Her politics would change, however, after she met her husband Michal Klepfisz during a skiing trip. Michal spotted her from a distance and chased her down a hill. The two dated for four years before marrying in July of 1937. The newlyweds spent their honeymoon in Paris and soon moved into the home of Michalís parents, the Bundist activists and teachers Miriam and Jakob Klepfisz. The Klepfiszes were more well-off than Roseís family and she enjoyed the relative luxuries that their home provided such as a bathtub. In the years before WWII Michal worked as a chemical engineer and was rising in the ranks of the Bund, helping to run the movementís sports club Morgenstern.

Rose Klepfisz was already pregnant when she was confined to the Warsaw Ghetto alongside nearly half a million of her fellow Jews. She gave birth to her daughter Irena on April 17th, 1941, her husbandís 28th birthday. The young family continued living with Michalís parents and older sister until they were all lined up in a courtyard during a selection. At the last possible moment, Michal recognized a Jewish policeman he knew and managed to create a diversion, sneaking himself, his wife and his daughter out of harmís way. The couple soon learned that Michalís parents had been brought to the umschlagplatz, from which they were put on a transport to Treblinka and murdered.


Posted by Behind the Aegis | Tue Apr 19, 2016, 05:10 PM (11 replies)

It has been two years...two long years, but I did it. Today is my 2 year Smokefree Anniversary!

I smoked for almost 30 years. By the time I quit, I was smoking at least two packs a day, sometimes, 2.5 packs. It was not easy for me at all, but eventually, more time passed and the cravings became less extreme. Sure, there are some days I want to punch someone in the throat just to have a couple of puffs, but usually it passes quickly. I also still have dreams where I am smoking, but they are more rare now; usually, when I am really stressed.

I have noticed a number of things since I quit, the first was I can now laugh, a good belly laugh, without breaking out into a coughing fit. I don't cough throughout the day, except when my damn allergies kick in full gear. My sense of smell is extremely heightened, which can be good sometimes and other times...ewwww . I could always smell quite well, even as a smoker, but when I quit, I could really smell things! I don't get winded when I am working or playing. My clothes don't smell!! My breath doesn't curdle wallpaper, except when I eat certain foods, which I can now taste! I also don't use as much salt as I used to use. Then there is the money I have saved...I have been putting what I would have spent on cigarettes into a savings account and used it to buy holiday gifts; made for some very expensive gifts!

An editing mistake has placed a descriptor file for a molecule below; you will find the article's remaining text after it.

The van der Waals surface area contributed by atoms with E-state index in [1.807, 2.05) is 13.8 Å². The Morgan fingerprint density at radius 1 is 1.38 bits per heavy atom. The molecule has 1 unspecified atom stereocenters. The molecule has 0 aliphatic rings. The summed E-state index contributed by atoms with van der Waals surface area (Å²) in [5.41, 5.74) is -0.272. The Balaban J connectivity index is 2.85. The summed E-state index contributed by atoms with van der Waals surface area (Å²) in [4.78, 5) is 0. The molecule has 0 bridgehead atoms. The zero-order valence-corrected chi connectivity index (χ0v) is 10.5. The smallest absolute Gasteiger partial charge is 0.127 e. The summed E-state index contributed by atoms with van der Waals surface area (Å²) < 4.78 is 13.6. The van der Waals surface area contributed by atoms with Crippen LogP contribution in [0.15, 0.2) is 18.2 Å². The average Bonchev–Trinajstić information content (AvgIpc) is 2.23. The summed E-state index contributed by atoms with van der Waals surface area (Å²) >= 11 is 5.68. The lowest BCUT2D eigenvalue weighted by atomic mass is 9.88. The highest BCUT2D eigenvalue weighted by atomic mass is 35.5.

I am not going to preach. I am not going to chastise. I am not going to lord my quitting over others. I will simply say, if I can do it, anyone can! If you are ready to quit, do it YOUR way! Make it YOUR experience! Celebrate your wins, and move past any setbacks. You can do it! I DID!


ETA: Thanks for all the "Kudos!", it is really appreciated. I am really glad others who have quit are also sharing.

ETA: Again, THANKS for all the positive comments! What a thread! Also, thank you to all the other former/ex-smokers for coming forward as an example to me and to others. If you are trying to quit, just read this thread. So many "quitters" have been that way for YEARS and YEARS! You can do it too! Look at all the people just waiting to cheer you on!
Posted by Behind the Aegis | Mon Apr 4, 2016, 02:46 AM (148 replies)